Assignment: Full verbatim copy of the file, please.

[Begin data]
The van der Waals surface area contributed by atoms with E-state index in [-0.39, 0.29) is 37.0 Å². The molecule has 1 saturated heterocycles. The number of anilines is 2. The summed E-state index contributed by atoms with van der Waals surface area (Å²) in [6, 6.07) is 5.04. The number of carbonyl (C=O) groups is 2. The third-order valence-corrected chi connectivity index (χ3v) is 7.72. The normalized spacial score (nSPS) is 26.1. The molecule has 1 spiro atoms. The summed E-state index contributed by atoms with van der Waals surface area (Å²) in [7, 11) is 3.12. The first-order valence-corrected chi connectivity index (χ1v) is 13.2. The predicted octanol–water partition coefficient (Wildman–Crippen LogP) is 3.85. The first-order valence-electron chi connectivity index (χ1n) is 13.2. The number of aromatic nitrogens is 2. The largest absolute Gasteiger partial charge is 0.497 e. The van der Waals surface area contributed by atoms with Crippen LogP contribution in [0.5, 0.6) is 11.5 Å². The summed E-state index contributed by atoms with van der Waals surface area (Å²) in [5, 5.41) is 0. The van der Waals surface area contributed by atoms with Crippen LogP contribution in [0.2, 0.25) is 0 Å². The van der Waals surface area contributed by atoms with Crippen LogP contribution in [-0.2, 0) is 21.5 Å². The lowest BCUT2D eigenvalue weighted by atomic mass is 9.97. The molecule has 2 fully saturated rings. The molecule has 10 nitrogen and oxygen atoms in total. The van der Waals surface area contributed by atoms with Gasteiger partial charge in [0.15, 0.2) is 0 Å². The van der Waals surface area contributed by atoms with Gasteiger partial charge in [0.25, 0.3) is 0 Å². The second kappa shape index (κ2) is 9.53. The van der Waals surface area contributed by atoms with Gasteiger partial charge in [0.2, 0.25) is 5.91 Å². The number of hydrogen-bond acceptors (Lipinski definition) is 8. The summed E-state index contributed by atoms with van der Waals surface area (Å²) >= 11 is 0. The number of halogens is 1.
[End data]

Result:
The van der Waals surface area contributed by atoms with E-state index in [-0.39, 0.29) is 37.0 Å². The molecule has 1 saturated heterocycles. The number of anilines is 2. The summed E-state index contributed by atoms with van der Waals surface area (Å²) in [6, 6.07) is 5.04. The number of carbonyl (C=O) groups is 2. The third-order valence-corrected chi connectivity index (χ3v) is 7.72. The normalized spacial score (nSPS) is 26.1. The molecule has 1 spiro atoms. The summed E-state index contributed by atoms with van der Waals surface area (Å²) in [7, 11) is 3.12. The first-order valence-corrected chi connectivity index (χ1v) is 13.2. The predicted octanol–water partition coefficient (Wildman–Crippen LogP) is 3.85. The first-order valence-electron chi connectivity index (χ1n) is 13.2. The number of aromatic nitrogens is 2. The largest absolute Gasteiger partial charge is 0.497 e. The van der Waals surface area contributed by atoms with Crippen LogP contribution in [0.5, 0.6) is 11.5 Å². The summed E-state index contributed by atoms with van der Waals surface area (Å²) in [5, 5.41) is 0. The van der Waals surface area contributed by atoms with Crippen LogP contribution in [0.2, 0.25) is 0 Å². The van der Waals surface area contributed by atoms with Crippen LogP contribution in [-0.2, 0) is 21.5 Å². The lowest BCUT2D eigenvalue weighted by atomic mass is 9.97. The molecule has 2 fully saturated rings. The molecule has 10 nitrogen and oxygen atoms in total. The van der Waals surface area contributed by atoms with Gasteiger partial charge in [0.15, 0.2) is 0 Å². The van der Waals surface area contributed by atoms with Gasteiger partial charge in [0.25, 0.3) is 0 Å². The second kappa shape index (κ2) is 9.53. The van der Waals surface area contributed by atoms with Gasteiger partial charge in [0.2, 0.25) is 5.91 Å². The number of hydrogen-bond acceptors (Lipinski definition) is 8. The summed E-state index contributed by atoms with van der Waals surface area (Å²) >= 11 is 0. The number of halogens is 1.